People ex rel Molinaro v Warden, Rikers Island
People ex rel. Molinaro v. Warden, Rikers Island (decided December 15, 2022)
BACKGROUND: Under C.P.L. § 730.20(2), when a defendant is ineligible for pretrial custody, has been ROR’d, or has been released on bail, “the court may direct that [a competency] examination be conducted on an out-patient basis, and at such time and place as the director shall designate. If, however, the director informs the court that hospital confinement of the defendant is necessary for an effective examination, the court may direct that the defendant be confined in a hospital designated by the director until the examination is completed.”
The question presented in this habeas corpus appeal was whether a court may, when ordering a competency evaluation, formally remand a defendant to pretrial custody solely because a competency evaluation has been ordered.
HOLDING: No, the statute says otherwise. As the Court unanimously explained, “[W]hen a defendant is not in custody, a court only has the authority to either order a competency examination on an out-patient basis or to direct that the defendant be confined in a hospital pending completion of the examination upon proper medical recommendation that such confinement is necessary. The court may not remand a defendant into custody solely because an examination has been ordered.”
CAL OBSERVES: The statutory construction issue here was rather straightforward, hinging on the clear text of the statute and legislative history. But there are still a few important components of the opinion that practitioners should pay attention to for future cases.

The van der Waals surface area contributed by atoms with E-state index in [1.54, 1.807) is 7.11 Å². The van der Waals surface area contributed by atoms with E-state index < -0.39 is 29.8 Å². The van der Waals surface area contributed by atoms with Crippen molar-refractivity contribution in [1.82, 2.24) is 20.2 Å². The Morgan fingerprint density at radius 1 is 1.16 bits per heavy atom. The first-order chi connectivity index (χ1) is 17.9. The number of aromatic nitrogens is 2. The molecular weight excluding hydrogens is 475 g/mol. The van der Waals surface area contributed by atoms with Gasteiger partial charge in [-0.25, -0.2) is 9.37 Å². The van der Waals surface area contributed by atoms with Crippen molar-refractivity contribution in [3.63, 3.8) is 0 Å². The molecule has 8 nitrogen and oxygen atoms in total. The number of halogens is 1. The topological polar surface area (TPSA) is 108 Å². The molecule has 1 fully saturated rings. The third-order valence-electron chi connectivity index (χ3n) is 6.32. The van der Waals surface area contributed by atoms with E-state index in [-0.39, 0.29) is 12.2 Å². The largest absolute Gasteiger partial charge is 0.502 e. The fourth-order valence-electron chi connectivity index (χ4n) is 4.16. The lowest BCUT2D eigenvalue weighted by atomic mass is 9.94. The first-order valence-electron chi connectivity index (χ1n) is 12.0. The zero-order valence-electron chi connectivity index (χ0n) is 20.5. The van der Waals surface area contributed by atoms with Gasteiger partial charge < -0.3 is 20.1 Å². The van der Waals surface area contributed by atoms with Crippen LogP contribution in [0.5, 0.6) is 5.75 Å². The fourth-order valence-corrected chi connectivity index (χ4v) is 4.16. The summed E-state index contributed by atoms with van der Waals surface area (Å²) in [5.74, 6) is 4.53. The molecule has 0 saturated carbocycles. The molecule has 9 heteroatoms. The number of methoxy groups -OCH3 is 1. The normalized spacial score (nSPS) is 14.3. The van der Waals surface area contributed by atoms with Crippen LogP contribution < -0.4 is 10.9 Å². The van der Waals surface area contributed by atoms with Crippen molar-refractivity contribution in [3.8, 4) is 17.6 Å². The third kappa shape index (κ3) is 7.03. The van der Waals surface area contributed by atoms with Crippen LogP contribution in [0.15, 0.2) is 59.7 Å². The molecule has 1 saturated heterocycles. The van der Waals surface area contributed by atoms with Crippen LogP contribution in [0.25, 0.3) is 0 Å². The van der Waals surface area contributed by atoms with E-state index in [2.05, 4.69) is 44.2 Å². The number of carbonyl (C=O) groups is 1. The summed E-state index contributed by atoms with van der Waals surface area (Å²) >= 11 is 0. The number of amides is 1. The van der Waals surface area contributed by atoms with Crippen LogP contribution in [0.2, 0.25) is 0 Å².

Mootness. The Court held that, although petitioner had been released from custody, thus mooting the case, the capable-of-repetition exception to the mootness rule applied. In so holding, the Court confirmed that the evading-review exception focuses on whether the issue will tend to evade appellate review. This is important because it expands the scope of the exception. After all, appellate review (unlike mere trial-level review) can often take several years.
Legislative Inaction. Although the court did not go so far as to find legislative inaction categorically irrelevant, it did reject the theory that, since some lower courts had adopted a contrary reading of C.P.L. § 730.20(2), the Legislature could be deemed to have implicitly adopted that reading by failing to legislate against it (see fn. 4). In doing so, the Court noted that the Court of Appeals had never resolved the issue, only trial-level courts had, so there was never an authoritative interpretation for the Legislature to implicitly adopt anyway.
The Gold Standard of Legislative History. When the Legislature enacted the modern Penal Law and C.P.L. in 1970, it commissioned the “Bartlett Commission” to craft the new law. In doing so, the Commission created a detailed analysis of the modern C.P.L. and Penal Law. As the Court of Appeals often does, it relied on that legislative history here. The lesson for practitioners is clear: if you are researching a question of statutory construction, research the legislative history. And if your case involves a provision that was enacted as part of the comprehensive enactment of the modern C.P.L./Penal Law, go to Bartlett.